Adding a Levels adjustment layer.
Adding a Levels adjustment layer.

The Levels adjustment layer appears above the Hue/Saturation adjustment, which means I now have two adjustments applied to the image and each one is separate from the other.

Each adjustment gets its own layer.
Each adjustment gets its own layer.

With the Levels adjustment selected, I’ll go up to the Properties panel and I’ll drag the black point and white point sliders in towards the histogram to increase the contrast in the image.

Adjusting the contrasting with the black and white point sliders.
Adjusting the contrasting with the black and white point sliders.

And here’s the result with the Levels adjustment.

The overall contrast is now much stronger.
The overall contrast is now much stronger.

Turning individual adjustment layers on and off

Since each adjustment is on a separate layer, I can turn the Levels adjustment layer on and off to compare the result without affecting the Hue/Saturation adjustment. And I can do the same thing with Hue/Saturation, turning it on and off without affecting the Levels adjustment above it.

Adjustment layers can be toggled on and off separately.
Adjustment layers can be toggled on and off separately.

Adjustment layers and the document file size

Finally, let’s go back to that file size issue we looked at earlier. Remember how, with each copy of the image layer we added, we saw a big jump in the document’s file size? Well notice that even with two adjustment layers added, the size of my document with the layers (on the right) is only slightly larger than the size it would be if we flattened the layers (left).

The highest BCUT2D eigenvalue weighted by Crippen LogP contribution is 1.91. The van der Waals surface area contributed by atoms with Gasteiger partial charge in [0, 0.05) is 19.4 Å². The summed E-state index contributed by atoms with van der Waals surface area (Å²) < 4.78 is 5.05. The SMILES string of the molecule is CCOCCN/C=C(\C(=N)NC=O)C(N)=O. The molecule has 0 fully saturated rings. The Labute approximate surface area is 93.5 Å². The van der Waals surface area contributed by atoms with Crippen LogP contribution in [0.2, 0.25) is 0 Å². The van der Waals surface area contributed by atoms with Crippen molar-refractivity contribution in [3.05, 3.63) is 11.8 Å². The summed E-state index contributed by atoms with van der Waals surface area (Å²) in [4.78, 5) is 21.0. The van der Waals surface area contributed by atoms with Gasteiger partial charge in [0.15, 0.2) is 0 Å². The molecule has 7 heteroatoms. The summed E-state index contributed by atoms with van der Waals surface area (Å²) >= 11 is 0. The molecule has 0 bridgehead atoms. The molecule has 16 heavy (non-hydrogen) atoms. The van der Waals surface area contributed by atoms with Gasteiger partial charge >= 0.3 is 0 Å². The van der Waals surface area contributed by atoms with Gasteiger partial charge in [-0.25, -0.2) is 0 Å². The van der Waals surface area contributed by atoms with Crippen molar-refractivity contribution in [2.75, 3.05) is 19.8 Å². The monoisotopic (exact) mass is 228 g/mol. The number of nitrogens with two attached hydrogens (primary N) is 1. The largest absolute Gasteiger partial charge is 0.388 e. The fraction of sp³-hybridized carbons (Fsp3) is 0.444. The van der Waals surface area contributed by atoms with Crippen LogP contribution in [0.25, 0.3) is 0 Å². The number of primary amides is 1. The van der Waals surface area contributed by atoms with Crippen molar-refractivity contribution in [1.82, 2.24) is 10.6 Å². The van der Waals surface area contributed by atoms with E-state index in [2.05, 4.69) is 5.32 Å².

The file with the adjustment layers is much smaller than before.
The file with the layers is much smaller than before.

In fact, I’ll add a few more random adjustment layers just to see what happens with the file size.

Adding more adjustment layers above the image.
Adding more adjustment layers above the image.

And notice that even with three more adjustment layers added above the original two, the file size with the adjustments has not increased at all. So unlike standard pixel layers, adjustment layers will not slow Photoshop down no matter how many we add.

Adding more adjustment layers did not add to the file size.
Adding more adjustment layers did not add to the file size.

And there we have it! If you’re still using image adjustments, hopefully I’ve convinced you that adjustment layers are the better and more flexible way to work. And to see adjustment layers in action, check out my related tutorials where I show you how to color grade images and how to create a high contrast black and white effect using a Gradient Map adjustment layer.